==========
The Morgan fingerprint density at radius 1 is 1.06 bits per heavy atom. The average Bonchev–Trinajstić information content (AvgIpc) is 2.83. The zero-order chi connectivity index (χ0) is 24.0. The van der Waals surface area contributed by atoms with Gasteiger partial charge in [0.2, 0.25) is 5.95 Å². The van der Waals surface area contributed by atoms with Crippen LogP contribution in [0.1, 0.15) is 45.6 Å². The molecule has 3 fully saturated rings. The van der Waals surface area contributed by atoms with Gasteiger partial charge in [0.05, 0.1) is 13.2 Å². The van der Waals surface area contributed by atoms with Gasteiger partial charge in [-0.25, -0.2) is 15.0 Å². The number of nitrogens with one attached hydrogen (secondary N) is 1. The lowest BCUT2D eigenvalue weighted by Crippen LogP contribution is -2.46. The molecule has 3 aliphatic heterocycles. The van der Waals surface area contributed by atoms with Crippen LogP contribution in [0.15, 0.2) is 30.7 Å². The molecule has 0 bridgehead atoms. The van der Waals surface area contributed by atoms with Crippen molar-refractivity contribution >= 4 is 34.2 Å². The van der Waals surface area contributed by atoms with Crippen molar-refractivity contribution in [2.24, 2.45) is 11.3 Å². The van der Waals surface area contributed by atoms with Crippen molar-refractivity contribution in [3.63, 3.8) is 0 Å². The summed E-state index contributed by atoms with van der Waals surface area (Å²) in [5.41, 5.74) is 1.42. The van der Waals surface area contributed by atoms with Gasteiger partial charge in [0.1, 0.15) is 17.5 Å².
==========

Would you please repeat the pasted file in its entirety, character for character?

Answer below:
The Morgan fingerprint density at radius 1 is 1.06 bits per heavy atom. The average Bonchev–Trinajstić information content (AvgIpc) is 2.83. The zero-order chi connectivity index (χ0) is 24.0. The van der Waals surface area contributed by atoms with Gasteiger partial charge in [0.2, 0.25) is 5.95 Å². The van der Waals surface area contributed by atoms with Crippen LogP contribution in [0.1, 0.15) is 45.6 Å². The molecule has 3 fully saturated rings. The van der Waals surface area contributed by atoms with Gasteiger partial charge in [0.05, 0.1) is 13.2 Å². The van der Waals surface area contributed by atoms with Gasteiger partial charge in [-0.25, -0.2) is 15.0 Å². The number of nitrogens with one attached hydrogen (secondary N) is 1. The lowest BCUT2D eigenvalue weighted by Crippen LogP contribution is -2.46. The molecule has 3 aliphatic heterocycles. The van der Waals surface area contributed by atoms with Crippen LogP contribution in [0.15, 0.2) is 30.7 Å². The molecule has 0 bridgehead atoms. The van der Waals surface area contributed by atoms with Crippen molar-refractivity contribution >= 4 is 34.2 Å². The van der Waals surface area contributed by atoms with Crippen molar-refractivity contribution in [2.24, 2.45) is 11.3 Å². The van der Waals surface area contributed by atoms with Crippen molar-refractivity contribution in [3.63, 3.8) is 0 Å². The summed E-state index contributed by atoms with van der Waals surface area (Å²) in [5.41, 5.74) is 1.42. The van der Waals surface area contributed by atoms with Gasteiger partial charge in [0.1, 0.15) is 17.5 Å².